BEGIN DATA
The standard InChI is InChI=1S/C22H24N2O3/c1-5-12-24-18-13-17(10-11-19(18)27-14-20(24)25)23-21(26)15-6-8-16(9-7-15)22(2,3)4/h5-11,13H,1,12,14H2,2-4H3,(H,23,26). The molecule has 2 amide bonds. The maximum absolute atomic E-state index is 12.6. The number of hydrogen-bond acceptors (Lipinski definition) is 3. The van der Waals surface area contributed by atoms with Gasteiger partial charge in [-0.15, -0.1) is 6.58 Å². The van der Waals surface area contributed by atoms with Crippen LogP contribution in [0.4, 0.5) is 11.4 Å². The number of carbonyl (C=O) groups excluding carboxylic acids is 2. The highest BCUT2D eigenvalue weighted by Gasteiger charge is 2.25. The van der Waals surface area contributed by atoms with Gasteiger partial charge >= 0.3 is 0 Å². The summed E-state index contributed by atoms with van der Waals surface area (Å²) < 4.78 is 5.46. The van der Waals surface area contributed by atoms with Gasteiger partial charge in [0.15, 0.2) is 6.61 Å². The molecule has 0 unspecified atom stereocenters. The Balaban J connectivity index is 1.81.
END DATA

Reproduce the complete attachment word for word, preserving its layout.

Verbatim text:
The standard InChI is InChI=1S/C22H24N2O3/c1-5-12-24-18-13-17(10-11-19(18)27-14-20(24)25)23-21(26)15-6-8-16(9-7-15)22(2,3)4/h5-11,13H,1,12,14H2,2-4H3,(H,23,26). The molecule has 2 amide bonds. The maximum absolute atomic E-state index is 12.6. The number of hydrogen-bond acceptors (Lipinski definition) is 3. The van der Waals surface area contributed by atoms with Gasteiger partial charge in [-0.15, -0.1) is 6.58 Å². The van der Waals surface area contributed by atoms with Crippen LogP contribution in [0.4, 0.5) is 11.4 Å². The number of carbonyl (C=O) groups excluding carboxylic acids is 2. The highest BCUT2D eigenvalue weighted by Gasteiger charge is 2.25. The van der Waals surface area contributed by atoms with Gasteiger partial charge >= 0.3 is 0 Å². The summed E-state index contributed by atoms with van der Waals surface area (Å²) < 4.78 is 5.46. The van der Waals surface area contributed by atoms with Gasteiger partial charge in [0.15, 0.2) is 6.61 Å². The molecule has 0 unspecified atom stereocenters. The Balaban J connectivity index is 1.81.